author = "Zengliu Su and Slay, {Brian R.} and Randall Carr and Yusheng Zhu",
year = "2013",
month = "2",
day = "8",
doi = "10.1016/j.cca.2012.12.018",
language = "English (US)",
volume = "417",
pages = "62--66",
journal = "Clinica Chimica Acta",
issn = "0009-8981",
publisher = "Elsevier",

}

The recognition of 25-hydroxyvitamin D2 and D3 by a new binding protein based 25-hydroxyvitamin D assay. / Su, Zengliu; Slay, Brian R.; Carr, Randall; Zhu, Yusheng.

In: Clinica Chimica Acta, Vol. 417, 08.02.2013, p. 62-66.

Research output: Contribution to journalArticle

TY - JOUR

T1 - The recognition of 25-hydroxyvitamin D2 and D3 by a new binding protein based 25-hydroxyvitamin D assay

AU - Su, Zengliu

AU - Slay, Brian R.

AU - Carr, Randall

AU - Zhu, Yusheng

PY - 2013/2/8

Y1 - 2013/2/8

N2 - Background: The circulating form of vitamin D, 25-Hydroxyvitamin D (25-OHD), is commonly measured in clinical labs to evaluate vitamin D status of an individual. Vitamin D exists in 2 major forms: vitamin D3 and D2. Current methodologies for 25-OHD testing include antibody or vitamin D binding protein based assays, HPLC, and LC-MS. Although most current antibody or vitamin D binding protein based assays claim that they measure 25-OHD3 and 25-OHD2 equally, bias may still exist in the measurement of total 25-OHD when high concentration of 25-OHD2 is present. LC-MS/MS can measure 25-OHD3 and 25-OHD2 separately. We determined the ability of a new competitive protein binding assay (CPBA) to recognize 25-OHD2 and 25-OHD3 by comparing it with an LC-MS/MS method. Methods: Seventy-one serum samples were collected and divided into 3 groups according to 25-OHD2 and 25-OHD3 concentrations determined by LC-MS/MS: group A containing only 25-OHD3 (25-OHD2 < 3. ng/ml), group B containing both 25-OHD3 and 25-OHD2 (25-OHD2. ≥. 3. ng/ml, 25-OHD3. ≥. 10. ng/ml), and group C containing mainly 25-OHD2 (25-OHD3 < 10. ng/ml). The correlation between total 25-OHD concentrations measured by LC-MS/MS and CPBA was analyzed with linear regression analysis and the difference between the two methods was analyzed with paired, 2-tailed Student's t-Test. The biases between the two methods were also calculated. Results: The correlation analysis between LC-MS/MS (x) and CPBA (y) in the 3 groups are as follows: y=1.13x-1.01 (R2=0.65, n=25) in group A; y=0.68x+4.02 (R2=0.76, n=31) in group B, and y=0.49x+6.53 (R2=0.38, n=15) in group C. In group A, the mean total 25-OHD measured with CPBA was higher than that with LC-MS/MS, while in groups B, CPBA results were lower, but the differences were not statistically significant (p=0.476 for group A and 0.059 for group B). In group C, the mean 25-OHD measured with CPBA was lower than that with LC-MS/MS and the difference was statistically significant (p=0.002). The average biases in total 25-OHD concentrations between LC-MS/MS and CPBA were 10.8%, -23.6%, and -38.4% for groups A, B, and C, respectively. Conclusions: CPBA has a better correlation with LC-MS/MS for samples containing both 25-OHD2 and 25-OHD3 as compared to samples with mainly 25-OHD2 or 25-OHD3 only. However, it measures 25-OHD3 more accurately than 25-OHD2. Compared to LC-MS/MS, CPBA overestimates 25-OHD3, but underestimates 25-OHD2.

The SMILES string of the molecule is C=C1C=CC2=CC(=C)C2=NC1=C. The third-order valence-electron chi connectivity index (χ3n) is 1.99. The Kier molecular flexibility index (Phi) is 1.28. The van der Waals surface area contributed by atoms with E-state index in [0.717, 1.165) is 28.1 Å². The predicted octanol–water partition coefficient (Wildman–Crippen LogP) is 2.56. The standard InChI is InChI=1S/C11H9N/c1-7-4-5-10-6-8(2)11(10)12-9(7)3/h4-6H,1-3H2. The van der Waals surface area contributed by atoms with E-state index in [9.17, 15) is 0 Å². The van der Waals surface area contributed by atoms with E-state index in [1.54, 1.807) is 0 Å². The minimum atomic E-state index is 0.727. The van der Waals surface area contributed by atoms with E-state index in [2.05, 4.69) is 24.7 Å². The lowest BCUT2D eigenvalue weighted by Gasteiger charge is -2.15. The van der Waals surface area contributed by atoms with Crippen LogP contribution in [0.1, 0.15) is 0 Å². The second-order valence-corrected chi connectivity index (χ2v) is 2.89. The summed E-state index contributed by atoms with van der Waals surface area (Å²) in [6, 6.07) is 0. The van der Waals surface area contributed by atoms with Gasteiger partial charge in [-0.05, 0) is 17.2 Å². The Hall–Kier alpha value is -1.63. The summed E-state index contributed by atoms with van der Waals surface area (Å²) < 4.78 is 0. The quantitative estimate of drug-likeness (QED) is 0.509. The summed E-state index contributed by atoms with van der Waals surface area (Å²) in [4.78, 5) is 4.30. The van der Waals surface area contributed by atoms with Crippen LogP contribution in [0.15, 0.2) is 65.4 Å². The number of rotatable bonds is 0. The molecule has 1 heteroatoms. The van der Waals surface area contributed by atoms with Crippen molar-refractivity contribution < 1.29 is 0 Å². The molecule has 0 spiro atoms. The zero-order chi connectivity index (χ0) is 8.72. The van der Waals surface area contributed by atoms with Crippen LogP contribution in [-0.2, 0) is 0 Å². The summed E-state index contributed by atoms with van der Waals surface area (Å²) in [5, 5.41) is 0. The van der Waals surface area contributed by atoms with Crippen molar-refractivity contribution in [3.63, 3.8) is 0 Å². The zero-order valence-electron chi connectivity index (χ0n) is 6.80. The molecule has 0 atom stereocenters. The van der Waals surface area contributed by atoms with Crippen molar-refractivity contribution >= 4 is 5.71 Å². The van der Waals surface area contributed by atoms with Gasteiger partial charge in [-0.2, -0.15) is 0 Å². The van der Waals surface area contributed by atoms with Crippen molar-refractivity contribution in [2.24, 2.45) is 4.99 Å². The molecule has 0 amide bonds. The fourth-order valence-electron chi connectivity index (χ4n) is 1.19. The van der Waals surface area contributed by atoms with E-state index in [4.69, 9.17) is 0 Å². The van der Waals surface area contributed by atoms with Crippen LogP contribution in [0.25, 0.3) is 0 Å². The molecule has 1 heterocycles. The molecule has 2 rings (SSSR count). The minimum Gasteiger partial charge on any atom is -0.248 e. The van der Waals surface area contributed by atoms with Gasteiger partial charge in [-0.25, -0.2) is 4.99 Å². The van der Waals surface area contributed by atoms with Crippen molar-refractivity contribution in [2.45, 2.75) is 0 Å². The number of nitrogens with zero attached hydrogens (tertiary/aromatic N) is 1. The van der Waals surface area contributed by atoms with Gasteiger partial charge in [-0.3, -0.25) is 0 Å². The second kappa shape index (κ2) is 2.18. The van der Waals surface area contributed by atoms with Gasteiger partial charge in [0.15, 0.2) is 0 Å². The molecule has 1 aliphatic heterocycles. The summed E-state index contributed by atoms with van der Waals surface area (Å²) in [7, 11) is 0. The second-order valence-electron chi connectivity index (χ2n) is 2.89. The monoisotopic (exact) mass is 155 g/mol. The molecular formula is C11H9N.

AB - Background: The circulating form of vitamin D, 25-Hydroxyvitamin D (25-OHD), is commonly measured in clinical labs to evaluate vitamin D status of an individual. Vitamin D exists in 2 major forms: vitamin D3 and D2. Current methodologies for 25-OHD testing include antibody or vitamin D binding protein based assays, HPLC, and LC-MS. Although most current antibody or vitamin D binding protein based assays claim that they measure 25-OHD3 and 25-OHD2 equally, bias may still exist in the measurement of total 25-OHD when high concentration of 25-OHD2 is present. LC-MS/MS can measure 25-OHD3 and 25-OHD2 separately. We determined the ability of a new competitive protein binding assay (CPBA) to recognize 25-OHD2 and 25-OHD3 by comparing it with an LC-MS/MS method. Methods: Seventy-one serum samples were collected and divided into 3 groups according to 25-OHD2 and 25-OHD3 concentrations determined by LC-MS/MS: group A containing only 25-OHD3 (25-OHD2 < 3. ng/ml), group B containing both 25-OHD3 and 25-OHD2 (25-OHD2. ≥. 3. ng/ml, 25-OHD3. ≥. 10. ng/ml), and group C containing mainly 25-OHD2 (25-OHD3 < 10. ng/ml). The correlation between total 25-OHD concentrations measured by LC-MS/MS and CPBA was analyzed with linear regression analysis and the difference between the two methods was analyzed with paired, 2-tailed Student's t-Test. The biases between the two methods were also calculated. Results: The correlation analysis between LC-MS/MS (x) and CPBA (y) in the 3 groups are as follows: y=1.13x-1.01 (R2=0.65, n=25) in group A; y=0.68x+4.02 (R2=0.76, n=31) in group B, and y=0.49x+6.53 (R2=0.38, n=15) in group C. In group A, the mean total 25-OHD measured with CPBA was higher than that with LC-MS/MS, while in groups B, CPBA results were lower, but the differences were not statistically significant (p=0.476 for group A and 0.059 for group B). In group C, the mean 25-OHD measured with CPBA was lower than that with LC-MS/MS and the difference was statistically significant (p=0.002). The average biases in total 25-OHD concentrations between LC-MS/MS and CPBA were 10.8%, -23.6%, and -38.4% for groups A, B, and C, respectively. Conclusions: CPBA has a better correlation with LC-MS/MS for samples containing both 25-OHD2 and 25-OHD3 as compared to samples with mainly 25-OHD2 or 25-OHD3 only. However, it measures 25-OHD3 more accurately than 25-OHD2. Compared to LC-MS/MS, CPBA overestimates 25-OHD3, but underestimates 25-OHD2.